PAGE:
There were many pleasant surprises for Ker & Downey’s Stephanie and Tess on a life-changing and mouthwatering trip to Croatia.
As told to Rina Chandarana
Smells, Sights, and Sounds
Croatia’s quiet towns and mesmerizingly blue seas were hard for Stephanie to resist when she visited the country’s many corners.
White awnings popped against the ballet slipper-pink walls of a quaint cafe. The soft chatter of friends leisurely enjoying a cup of coffee poured into miniature-size white mugs mingled with the gentle sounds of a musician strumming his guitar. This is everyday life in Pula, a seafront city at the southern tip of the Istria Peninsula in Croatia. It was all so different from the fast-paced, anxiety-riddled life I am accustomed to back home. I wasn’t sure what to expect before arriving, but I ended up feeling captivated by its blend of modern conveniences and old-world charm.
The Istria Peninsula’s climate, geographic proximity, historic links, and language (Italian is spoken around here) were reminiscent of Italy. But most visible was the preserved Venetian architecture — its beauty further enhanced by the hot pink blooms of bushy oleanders and deep-green, waxy palms soaring into the remarkably blue sky, all set against the backdrop of the turquoise Adriatic Sea. The Italian influence thankfully didn’t stop there. I felt almost dizzy as I spun around surveying the four walls of Pula’s massive amphitheater where gladiators once took center stage in front of roaring crowds — suggestive of Rome.
Instead of being the recipient of a faded postcard in the mail, I was looking at the real thing. There wasn’t a bad view anywhere in mainland Croatia. I’ve heard the view is just as good from any of the more than 1,000 coastal islands.
Thoughts about the stresses of my daily life were interrupted by my over-heightened senses: the tumbling fields of lavender on Hvar Island — their heavenly scent I inhaled from the dried flower satchels and heady oils sold on town corners — and the mouthwatering aroma of basil, oregano, and garlic likely stewed in a pot of tomatoes then ladled onto freshly cut fuzi pasta.
Dubrovnik’s dreamy address by the sea and stunning red-roofed vistas were also captivating, but it was really Split and Rovinj that had my heart.
Time travel seemed easy in Split with intact ancient city walls and the Roman Diocletian’s Palace sitting side by side with lively boutiques and restaurants.
Cobblestone lanes gently sloped up a hill leading to Rovinj’s Baroque Church of St. Euphemia, where views of the Adriatic unfolded before me in endless pleasure. My eyes took delight at Porec’s Byzantine sixth-century Euphrasian Basilica, where our guide pointed out an inspiring mosaic of Jesus shining in the nave.
Croatia is small in size but seemed to encompass a little bit of everything (food, history, culture, adventure) for everyone. What I felt drawn to the most was its ethereal coast. I could imagine feeling the sand and wave-worn pebbles between my toes everyday and listening to the calming lull of the surf for hours on end. I could picture myself having a life in Croatia.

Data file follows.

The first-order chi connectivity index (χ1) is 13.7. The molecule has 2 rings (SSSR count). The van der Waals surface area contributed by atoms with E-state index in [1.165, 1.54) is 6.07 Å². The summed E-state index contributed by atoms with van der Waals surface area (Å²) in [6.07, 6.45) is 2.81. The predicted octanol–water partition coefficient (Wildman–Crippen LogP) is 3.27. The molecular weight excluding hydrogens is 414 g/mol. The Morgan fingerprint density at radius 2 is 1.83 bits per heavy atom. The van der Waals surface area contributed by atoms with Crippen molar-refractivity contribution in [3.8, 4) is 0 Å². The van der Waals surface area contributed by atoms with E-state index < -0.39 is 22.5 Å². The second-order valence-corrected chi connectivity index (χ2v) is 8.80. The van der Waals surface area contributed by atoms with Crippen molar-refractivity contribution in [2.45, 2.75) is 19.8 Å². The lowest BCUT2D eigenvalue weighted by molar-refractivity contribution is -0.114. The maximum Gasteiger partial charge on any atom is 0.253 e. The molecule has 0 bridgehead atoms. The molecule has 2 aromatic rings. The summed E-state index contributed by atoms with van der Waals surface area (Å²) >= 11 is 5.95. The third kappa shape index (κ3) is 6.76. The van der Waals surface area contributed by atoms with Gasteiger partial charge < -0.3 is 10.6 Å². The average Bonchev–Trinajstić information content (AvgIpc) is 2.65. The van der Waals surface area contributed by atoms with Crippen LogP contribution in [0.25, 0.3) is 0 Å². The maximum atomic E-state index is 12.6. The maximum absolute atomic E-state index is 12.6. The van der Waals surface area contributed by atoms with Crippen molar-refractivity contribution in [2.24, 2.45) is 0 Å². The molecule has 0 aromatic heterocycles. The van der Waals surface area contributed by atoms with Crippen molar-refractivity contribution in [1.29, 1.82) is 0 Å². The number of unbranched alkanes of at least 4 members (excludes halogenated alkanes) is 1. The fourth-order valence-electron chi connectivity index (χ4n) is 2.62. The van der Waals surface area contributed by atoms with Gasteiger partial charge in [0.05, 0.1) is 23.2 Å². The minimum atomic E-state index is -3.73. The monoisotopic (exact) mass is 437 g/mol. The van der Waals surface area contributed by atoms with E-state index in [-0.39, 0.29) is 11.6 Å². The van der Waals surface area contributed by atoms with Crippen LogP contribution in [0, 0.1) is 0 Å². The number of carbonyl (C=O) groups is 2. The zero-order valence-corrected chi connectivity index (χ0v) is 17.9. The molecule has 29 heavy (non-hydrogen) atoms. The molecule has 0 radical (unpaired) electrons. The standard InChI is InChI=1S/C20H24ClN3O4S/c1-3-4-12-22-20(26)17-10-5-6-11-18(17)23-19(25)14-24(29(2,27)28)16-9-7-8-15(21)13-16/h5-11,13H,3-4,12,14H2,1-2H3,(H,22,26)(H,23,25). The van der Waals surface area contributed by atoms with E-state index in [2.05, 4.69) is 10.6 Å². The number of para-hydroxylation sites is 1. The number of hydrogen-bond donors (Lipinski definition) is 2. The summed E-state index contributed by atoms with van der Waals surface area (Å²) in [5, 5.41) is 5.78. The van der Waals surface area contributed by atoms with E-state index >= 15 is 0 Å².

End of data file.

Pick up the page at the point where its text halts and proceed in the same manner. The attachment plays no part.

Tess recalls the culinary discoveries she made while eating her way through the country on her trip to Croatia.
As I bit into pasta with mussels lightly coated in a white wine and butter sauce, I thought of all the cultures that have influenced Croatia’s cuisine. In the verdant countryside there’s the Austrian, Hungarian, and Turkish presence which meant lots of lamb, veal, chicken, and beef with vegetables. On the sparkling coast, the Italian and Greeks left the country with risotto, smoked hams, pizzas, cheeses, gelato, and olive oils. With so much coastline, seafood is plentiful with sea bass, scallops, and shrimp.
The captain greeted us with a strong shot of rakia (Croatia’s version of grappa), candied orange peels, and almonds as we boarded a private boat at sunset. He showed us a harvest of oysters and mussels in the inlet, pulled them straight from the briny sea, shucked them before our eyes, and squeezed lemon and olive oil on top.
Back on land, it was hard not to fall in love with Istria’s rolling, forested hills and rivers — and its truffles, delicately shaved onto fresh pastas.
A glass of Croatian wine was the perfect complement to the local cuisine. At the Dubokovic Winery on the picturesque island of Hvar, we sampled rose, white, and reds poured from bottles with handwritten labels. I couldn’t resist taking home a bottle of their olive oil infused with basil.
Cherries as red as blood seeped sweetly from flaky layers of phyllo dough — savijaca pastries dusted with powdered sugar — were the perfect snack on a walking tour of Split.
My taste buds were constantly pleased with so many fresh flavors. The food was not only delicious, but interesting. The cuisine reminded me so much of my Italian grandmother; she rarely followed recipes, but just like the Croatians, she transformed simple ingredients into flavorful meals.
Pro Tip! Beat the crowds and the heat in the summer months by planning your trip to Croatia for April, May, September and October instead. – Tess, Designer
To start planning your trip to Croatia, contact your designer.